Our History

Grace House was established in 1974 and has been providing a valuable and unique service to the Halton Region ever since. Our story is one of community need, response and support.

In the Beginning

In 1973, the congregation of Grace Lutheran Church, under the guidance of Pastor Clint Rohr, identified a critical need for transitional housing in Oakville. On January 13, 1974, Grace House formally opened on Cross Avenue in a rented house which had been restored and furnished by volunteers.

Oakville's first group home for troubled adults could now provide supervised accommodation for six people in a safe and cooperative environment. To prepare residents for self-sufficiency, responsibility for household chores was shared and residents were expected to contribute financially toward their room and board.

Initial operating costs for Grace House were provided by Grace Lutheran Church, with the hope that expenses would be shared by the community. An advisory committee of representatives of various community and social agencies in Oakville was established and a volunteer program initiated.

In the first two years of operation, Grace House helped over two dozen Halton area adults.

The Old Mill Years

Grace House Old Mill

In 1975, the community made a generous donation to a Capital Fundraising Campaign. Grace House was now able to purchase its own building.

Official opening ceremonies and a public Open House took place on January 18, 1976. Grace House now occupied a turn-of-the-century, 16 room house located at 12 Old Mill Road. Ten residents could be accommodated along with live-in staff.

Operating costs were now largely provided by the Ministry of Community and Social Services, although continued local support from church groups, the United Way and individuals remained important.

In a financially sound position, and with clear goals and objectives established from the outset, Grace House continued providing a consistently needed service in the community.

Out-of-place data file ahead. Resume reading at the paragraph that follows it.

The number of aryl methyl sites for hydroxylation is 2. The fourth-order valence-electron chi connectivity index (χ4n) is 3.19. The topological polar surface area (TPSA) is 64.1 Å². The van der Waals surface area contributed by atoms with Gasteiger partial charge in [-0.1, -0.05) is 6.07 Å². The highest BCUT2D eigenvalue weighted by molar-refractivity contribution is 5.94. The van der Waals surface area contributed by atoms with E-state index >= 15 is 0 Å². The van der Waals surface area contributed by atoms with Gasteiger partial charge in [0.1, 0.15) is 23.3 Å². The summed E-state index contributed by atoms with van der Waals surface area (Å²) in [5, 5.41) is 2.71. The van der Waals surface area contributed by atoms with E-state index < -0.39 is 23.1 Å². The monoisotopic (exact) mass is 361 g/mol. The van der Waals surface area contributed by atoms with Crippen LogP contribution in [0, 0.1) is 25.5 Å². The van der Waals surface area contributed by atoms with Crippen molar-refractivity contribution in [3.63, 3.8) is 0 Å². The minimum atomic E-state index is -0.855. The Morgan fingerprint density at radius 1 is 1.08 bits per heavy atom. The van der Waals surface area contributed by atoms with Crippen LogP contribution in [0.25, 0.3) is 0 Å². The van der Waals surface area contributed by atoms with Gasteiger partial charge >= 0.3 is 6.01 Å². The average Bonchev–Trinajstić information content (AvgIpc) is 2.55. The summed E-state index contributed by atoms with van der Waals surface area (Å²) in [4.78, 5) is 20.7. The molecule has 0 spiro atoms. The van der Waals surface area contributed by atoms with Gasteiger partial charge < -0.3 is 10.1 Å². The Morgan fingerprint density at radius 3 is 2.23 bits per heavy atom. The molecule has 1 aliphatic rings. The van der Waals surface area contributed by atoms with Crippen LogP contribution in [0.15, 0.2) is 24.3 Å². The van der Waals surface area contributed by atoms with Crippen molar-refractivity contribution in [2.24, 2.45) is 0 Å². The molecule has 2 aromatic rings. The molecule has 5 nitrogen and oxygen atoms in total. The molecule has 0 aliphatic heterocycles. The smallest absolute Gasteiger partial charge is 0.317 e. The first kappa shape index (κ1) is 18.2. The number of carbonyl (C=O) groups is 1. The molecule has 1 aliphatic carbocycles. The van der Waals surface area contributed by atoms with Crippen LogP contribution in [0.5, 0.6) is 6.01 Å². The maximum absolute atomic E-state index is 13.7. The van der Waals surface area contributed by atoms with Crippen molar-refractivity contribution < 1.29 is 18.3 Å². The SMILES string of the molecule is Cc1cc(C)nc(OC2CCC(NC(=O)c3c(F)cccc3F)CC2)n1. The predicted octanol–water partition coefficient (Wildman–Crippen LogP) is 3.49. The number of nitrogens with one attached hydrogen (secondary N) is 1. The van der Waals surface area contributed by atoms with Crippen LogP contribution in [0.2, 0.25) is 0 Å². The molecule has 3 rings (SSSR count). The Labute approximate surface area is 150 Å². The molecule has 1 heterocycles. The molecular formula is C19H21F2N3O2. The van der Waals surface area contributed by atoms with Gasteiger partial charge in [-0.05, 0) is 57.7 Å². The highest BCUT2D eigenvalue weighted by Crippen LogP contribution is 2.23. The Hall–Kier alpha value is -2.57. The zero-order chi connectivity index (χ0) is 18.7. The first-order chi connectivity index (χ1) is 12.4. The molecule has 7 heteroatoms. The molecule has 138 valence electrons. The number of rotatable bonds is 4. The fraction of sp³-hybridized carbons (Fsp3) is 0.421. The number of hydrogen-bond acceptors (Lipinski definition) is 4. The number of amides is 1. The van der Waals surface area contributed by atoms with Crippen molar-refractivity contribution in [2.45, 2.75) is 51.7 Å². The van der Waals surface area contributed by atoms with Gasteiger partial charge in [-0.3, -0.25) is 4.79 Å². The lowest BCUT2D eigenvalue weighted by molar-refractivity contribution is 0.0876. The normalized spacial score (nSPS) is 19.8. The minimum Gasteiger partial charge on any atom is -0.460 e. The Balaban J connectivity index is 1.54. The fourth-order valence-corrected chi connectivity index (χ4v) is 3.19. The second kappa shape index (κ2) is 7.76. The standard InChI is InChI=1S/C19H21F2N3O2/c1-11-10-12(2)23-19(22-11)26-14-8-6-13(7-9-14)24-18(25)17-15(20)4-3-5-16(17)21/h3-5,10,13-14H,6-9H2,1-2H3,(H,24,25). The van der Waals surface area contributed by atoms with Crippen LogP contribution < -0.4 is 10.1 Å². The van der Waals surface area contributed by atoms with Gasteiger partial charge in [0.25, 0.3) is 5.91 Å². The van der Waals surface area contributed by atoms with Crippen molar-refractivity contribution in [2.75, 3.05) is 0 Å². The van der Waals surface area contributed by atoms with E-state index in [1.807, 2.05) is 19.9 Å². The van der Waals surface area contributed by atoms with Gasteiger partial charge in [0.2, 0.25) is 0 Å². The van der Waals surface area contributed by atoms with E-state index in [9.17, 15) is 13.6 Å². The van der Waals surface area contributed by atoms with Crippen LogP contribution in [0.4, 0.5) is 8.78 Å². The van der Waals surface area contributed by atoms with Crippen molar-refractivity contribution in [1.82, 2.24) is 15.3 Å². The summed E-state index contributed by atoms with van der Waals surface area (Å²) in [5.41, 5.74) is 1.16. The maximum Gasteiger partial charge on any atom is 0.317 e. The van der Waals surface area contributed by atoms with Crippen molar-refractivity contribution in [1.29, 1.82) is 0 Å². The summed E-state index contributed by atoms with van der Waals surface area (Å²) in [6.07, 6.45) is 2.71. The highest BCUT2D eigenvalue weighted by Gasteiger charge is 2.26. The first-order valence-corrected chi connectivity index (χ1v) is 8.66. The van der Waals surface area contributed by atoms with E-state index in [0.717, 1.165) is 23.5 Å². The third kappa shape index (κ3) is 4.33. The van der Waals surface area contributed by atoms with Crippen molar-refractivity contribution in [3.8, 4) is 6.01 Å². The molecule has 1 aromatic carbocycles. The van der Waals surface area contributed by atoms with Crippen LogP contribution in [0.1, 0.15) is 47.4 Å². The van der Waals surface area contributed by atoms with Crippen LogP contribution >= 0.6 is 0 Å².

In 1979 Grace House became a non-profit corporation with a volunteer Board of Directors. As finances permitted, extra staffing was added to increase the availability of counselling services. In 1998, funding and administrative responsibilities were transferred to the Ministry of Health.

A Newly Constructed Grace House

During the 1990s, Grace House was subject to controversy when the community objected to the proposed development of high rise buildings which threatened the land occupied by Grace House.

Fortunately, when the Town of Oakville finally approved the development plans, provision was made for the relocation and building of a new Grace House. A lengthy process of design consultations then preceded actual construction. Grace House subsequently moved to its new location nearby.

In 2014, after years of negotiations with a variety of social agencies, full integration was achieved with Support & Housing – Halton, a local non-profit charitable organization, sharing a similar mental health recovery and housing philosophy. See: Support & Housing - Halton.

Media Features

Over the years, Grace House has been in the news:
“A Refuge for Lifestyle Changes”, Oakville Beaver, 29 April 1992
“Dedication Shared by Grace House Director, Counsellor”, Oakville Beaver, 28 February 1990
“Grace House”, Oakville Beaver, 30 June, 2000
“Agency Pushes Man Forward”, The Toronto Star, 27 November, 2002
“Mental Health Agencies Welcome Funding Increase”, Oakville Beaver, 31 July, 2004
Access articles at:
Halton Newspaper Index or on microfilm at the Oakville Public Library and the Toronto Star.

Copyright © Grace House Group Home, 2016